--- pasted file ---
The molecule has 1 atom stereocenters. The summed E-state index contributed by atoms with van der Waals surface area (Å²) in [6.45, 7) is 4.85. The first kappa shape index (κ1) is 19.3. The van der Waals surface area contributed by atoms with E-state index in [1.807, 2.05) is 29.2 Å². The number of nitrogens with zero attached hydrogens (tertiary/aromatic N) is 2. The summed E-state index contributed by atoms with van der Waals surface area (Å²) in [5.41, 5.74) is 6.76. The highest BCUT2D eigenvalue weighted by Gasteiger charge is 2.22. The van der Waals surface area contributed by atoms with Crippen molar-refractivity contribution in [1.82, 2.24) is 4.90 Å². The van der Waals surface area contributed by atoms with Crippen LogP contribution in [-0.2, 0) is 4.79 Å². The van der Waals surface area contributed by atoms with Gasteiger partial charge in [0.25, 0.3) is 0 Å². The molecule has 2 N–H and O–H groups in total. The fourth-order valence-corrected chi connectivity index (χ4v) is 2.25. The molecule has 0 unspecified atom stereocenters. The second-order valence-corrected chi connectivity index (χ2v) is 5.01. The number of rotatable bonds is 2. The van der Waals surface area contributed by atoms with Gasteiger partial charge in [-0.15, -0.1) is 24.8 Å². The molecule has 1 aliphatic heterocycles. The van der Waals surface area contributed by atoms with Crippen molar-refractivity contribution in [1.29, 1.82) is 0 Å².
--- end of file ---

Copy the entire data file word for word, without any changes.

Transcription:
The molecule has 1 atom stereocenters. The summed E-state index contributed by atoms with van der Waals surface area (Å²) in [6.45, 7) is 4.85. The first kappa shape index (κ1) is 19.3. The van der Waals surface area contributed by atoms with E-state index in [1.807, 2.05) is 29.2 Å². The number of nitrogens with zero attached hydrogens (tertiary/aromatic N) is 2. The summed E-state index contributed by atoms with van der Waals surface area (Å²) in [5.41, 5.74) is 6.76. The highest BCUT2D eigenvalue weighted by Gasteiger charge is 2.22. The van der Waals surface area contributed by atoms with Crippen molar-refractivity contribution in [1.82, 2.24) is 4.90 Å². The van der Waals surface area contributed by atoms with Crippen LogP contribution in [-0.2, 0) is 4.79 Å². The van der Waals surface area contributed by atoms with Gasteiger partial charge in [0.25, 0.3) is 0 Å². The molecule has 2 N–H and O–H groups in total. The fourth-order valence-corrected chi connectivity index (χ4v) is 2.25. The molecule has 0 unspecified atom stereocenters. The second-order valence-corrected chi connectivity index (χ2v) is 5.01. The number of rotatable bonds is 2. The van der Waals surface area contributed by atoms with Gasteiger partial charge in [-0.15, -0.1) is 24.8 Å². The molecule has 1 aliphatic heterocycles. The van der Waals surface area contributed by atoms with Crippen molar-refractivity contribution in [1.29, 1.82) is 0 Å².